Psychological and emotional milestones
Prereading (12 to 36 months)
Most toddlers love storytime. It's a chance to snuggle with Mom or Dad, gaze at colorful pictures, and hear interesting sounds. But it's more than just a cozy activity - your child is also learning the earliest of reading skills, including:
- How books work - we open them, the story is inside.
- We read from left to right.
- Books can tell a story.
- Stories have a beginning and an end.
To encourage your child's love of reading, try to:
- Read aloud.
- Let your baby play with his books so he gets familiar with them.
- Keep it brief. Little people have little attention spans, and ten minutes - even five minutes - is a long time.
- Ask questions. Have him find simple things, like the baby's eyes or the pretty flower. Your goal is to bring what's happening on the page into an interaction between the two of you.
- Follow your child's lead. If your tot grabs the book from you to explore it on his own, let him - just hold him on your lap and cuddle with him as he looks.
Gaining independence (18 to 36 months)
Most babies don't see themselves as entities separate from their parents, especially their mothers. This changes quickly sometime in the second year, when they become aware that they're individuals, and are more insistent on doing things on their own. Here's how to give your child room to grow:
Allow more time in your schedule for her to do things herself. If she wants to put on her own coat, shoes, etc., getting out of the house will take that much longer.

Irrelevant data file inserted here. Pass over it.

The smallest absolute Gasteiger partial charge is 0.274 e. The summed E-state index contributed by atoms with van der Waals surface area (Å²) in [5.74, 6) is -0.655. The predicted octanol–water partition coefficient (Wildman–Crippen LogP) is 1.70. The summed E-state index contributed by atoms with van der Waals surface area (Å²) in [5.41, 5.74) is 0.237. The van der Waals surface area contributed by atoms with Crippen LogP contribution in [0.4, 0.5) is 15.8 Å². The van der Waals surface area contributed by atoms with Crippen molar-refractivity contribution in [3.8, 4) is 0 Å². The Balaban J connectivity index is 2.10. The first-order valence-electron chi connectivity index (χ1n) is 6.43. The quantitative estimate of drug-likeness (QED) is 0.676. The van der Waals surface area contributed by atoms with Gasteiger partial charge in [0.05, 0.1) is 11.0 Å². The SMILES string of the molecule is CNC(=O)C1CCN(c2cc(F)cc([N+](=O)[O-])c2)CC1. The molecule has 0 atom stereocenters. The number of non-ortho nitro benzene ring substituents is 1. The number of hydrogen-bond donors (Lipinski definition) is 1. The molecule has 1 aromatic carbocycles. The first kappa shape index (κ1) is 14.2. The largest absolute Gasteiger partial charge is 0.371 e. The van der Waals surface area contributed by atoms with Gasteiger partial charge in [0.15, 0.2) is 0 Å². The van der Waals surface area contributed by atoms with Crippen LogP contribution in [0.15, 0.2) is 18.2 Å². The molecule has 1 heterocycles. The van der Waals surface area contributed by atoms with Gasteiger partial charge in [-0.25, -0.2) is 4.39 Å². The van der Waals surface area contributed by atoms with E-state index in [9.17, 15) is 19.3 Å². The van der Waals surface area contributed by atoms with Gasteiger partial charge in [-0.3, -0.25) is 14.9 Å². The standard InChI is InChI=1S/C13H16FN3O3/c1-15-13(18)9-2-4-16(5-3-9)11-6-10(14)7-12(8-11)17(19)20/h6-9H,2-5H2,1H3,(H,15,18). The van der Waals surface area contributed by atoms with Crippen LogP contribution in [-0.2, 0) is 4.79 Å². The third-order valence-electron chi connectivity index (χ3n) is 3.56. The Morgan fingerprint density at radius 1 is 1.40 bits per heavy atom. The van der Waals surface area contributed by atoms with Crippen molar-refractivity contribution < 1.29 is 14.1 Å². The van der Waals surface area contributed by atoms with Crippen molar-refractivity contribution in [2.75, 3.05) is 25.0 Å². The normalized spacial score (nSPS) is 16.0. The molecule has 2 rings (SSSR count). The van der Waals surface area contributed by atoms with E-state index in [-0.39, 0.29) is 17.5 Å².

Include her in your chores. Let her hold the dustpan, or send her around with a rag to dust furniture legs.
Be patient. At first, letting your child use a fork or pull on his pants will drive you crazy. But let her try and don't step in.
Your toddler's growing independence comes with a stage that can, at times, be exasperating: She'll assert her independence by saying "no" all the time. Your impulse may be to show your child who's boss, but you'll have better luck if you:
Say yes to your little naysayer whenever you can - in other words, when it isn't unsafe, inconvenient, or unreasonable.
Be firm when necessary. When you have to get your way, do it as quickly, deliberately, and calmly as you can. Once you've physically put your toddler in her car seat, you can explain your reasoning in simple terms - you can tell her that it's dangerous to ride in a car without one.